We have no significant intangible assets with indefinite useful lives. At December 31, 2010, we have intangible assets with finite useful lives with a gross carrying amount of approximately $507 million and a net carrying amount of about $276 million. These intangibles are being amortized over their estimated useful lives and are tested for impairment whenever events or circumstances indicate that impairment may have occurred. If the carrying amount of an intangible asset is not recoverable based on estimated future undiscounted cash flows, an impairment loss would be indicated. The amount of the impairment loss to be recorded would be based on the excess of the carrying amount of the intangible asset over its fair value (based on discounted future cash flows). Judgment is used in assessing whether the carrying amount of intangible assets is not expected to be recoverable over their estimated remaining useful lives. The factors considered are similar to those outlined in the goodwill impairment discussion above.

 

Primary Beneficiary Determination of Variable Interest Entities (“VIE”)

 

The primary beneficiary of a VIE is required to consolidate the VIE. The primary beneficiary of a VIE is an enterprise that has an interest in a VIE that provides the enterprise with the power to direct the most significant activities of the VIE, and the obligation to absorb significant losses or the right to receive significant benefits of the VIE. The primary beneficiary of a VIE is required to be determined using a qualitative analysis considering such factors as the VIE’s purpose and design, the involvement of each interest holder in the VIE, and the risks and benefits the VIE was designed to create and pass to interest holders. An enterprise is required to perform ongoing reassessments to determine if it must consolidate a VIE.

 

We exercise judgment in performing the ongoing qualitative primary beneficiary assessments for our interests in the VIEs described in Item 8, Notes 2, 9 and 14 to the Consolidated Financial Statements.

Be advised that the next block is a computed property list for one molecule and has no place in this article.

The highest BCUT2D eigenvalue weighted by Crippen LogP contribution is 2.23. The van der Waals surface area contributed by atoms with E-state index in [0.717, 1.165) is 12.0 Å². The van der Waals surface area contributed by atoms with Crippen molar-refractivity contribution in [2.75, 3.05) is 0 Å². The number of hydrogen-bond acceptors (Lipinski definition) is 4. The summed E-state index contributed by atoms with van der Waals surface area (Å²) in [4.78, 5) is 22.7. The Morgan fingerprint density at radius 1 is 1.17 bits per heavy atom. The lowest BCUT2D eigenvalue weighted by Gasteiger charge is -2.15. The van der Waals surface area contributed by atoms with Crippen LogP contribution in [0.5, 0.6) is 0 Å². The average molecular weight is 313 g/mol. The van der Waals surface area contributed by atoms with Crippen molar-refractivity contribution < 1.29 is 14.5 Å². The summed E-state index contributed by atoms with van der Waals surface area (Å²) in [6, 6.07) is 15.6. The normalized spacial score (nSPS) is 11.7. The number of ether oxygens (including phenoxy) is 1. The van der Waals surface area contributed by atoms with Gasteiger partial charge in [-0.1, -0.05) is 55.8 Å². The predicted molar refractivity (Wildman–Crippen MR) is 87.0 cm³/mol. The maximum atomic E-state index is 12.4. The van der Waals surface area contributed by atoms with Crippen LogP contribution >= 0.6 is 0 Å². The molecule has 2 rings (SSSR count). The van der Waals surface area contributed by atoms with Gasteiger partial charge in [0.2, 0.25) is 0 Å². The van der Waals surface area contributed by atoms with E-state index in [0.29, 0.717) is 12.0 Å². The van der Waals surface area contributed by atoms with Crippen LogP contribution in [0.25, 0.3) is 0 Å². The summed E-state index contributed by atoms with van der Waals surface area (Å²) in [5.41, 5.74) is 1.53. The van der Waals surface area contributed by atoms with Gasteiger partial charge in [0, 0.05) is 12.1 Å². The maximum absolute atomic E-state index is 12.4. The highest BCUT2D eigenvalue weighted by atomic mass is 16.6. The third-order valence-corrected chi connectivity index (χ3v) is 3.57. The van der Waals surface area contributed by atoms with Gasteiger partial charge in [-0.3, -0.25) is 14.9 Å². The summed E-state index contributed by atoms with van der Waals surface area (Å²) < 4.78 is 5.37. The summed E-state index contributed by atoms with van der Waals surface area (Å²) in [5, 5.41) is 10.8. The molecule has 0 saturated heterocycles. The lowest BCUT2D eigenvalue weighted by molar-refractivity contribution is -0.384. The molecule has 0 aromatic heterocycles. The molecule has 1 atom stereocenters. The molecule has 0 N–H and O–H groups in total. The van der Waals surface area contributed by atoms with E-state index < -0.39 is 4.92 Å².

Deferred Income Taxes and Potential Assessments

 

As of December 31, 2010, we have recorded deferred tax assets related to income tax loss carryforwards, income tax credit carryforwards and capital loss carryforwards totaling $974 million and had established valuation allowances against these deferred tax assets of $240 million, thereby resulting in a net deferred tax asset of $734 million. As of December 31, 2009, the net deferred tax asset was $643 million. These carryforwards are primarily in non-U.S. taxing jurisdictions and in certain states in the U.S. foreign tax credits earned in the U.S. in current and prior years, which cannot be used currently, also give rise to net deferred tax assets. In determining the valuation allowances to establish against these deferred tax assets, many factors are considered, including the specific taxing jurisdiction, the carryforward period, income tax strategies and forecasted earnings for the entities in each jurisdiction. A valuation allowance is recognized if, based on the weight of available evidence, it is more likely than not that some portion or all of the deferred tax asset will not be realized.

 

As of December 31, 2010, U.S. income taxes and foreign withholding taxes have not been provided on approximately $7.3 billion of unremitted earnings of subsidiaries operating outside the U.S. These earnings are considered by management to be invested indefinitely. However, they would be subject to income tax if they

 

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were remitted as dividends, were lent to us or a U.S. affiliate, or if we were to sell our stock in the subsidiaries. It is not practicable to determine the amount of unrecognized deferred U.S. income tax liability on these unremitted earnings. We periodically determine whether our non-U.S. subsidiaries will invest their undistributed earnings indefinitely and reassess this determination, as appropriate.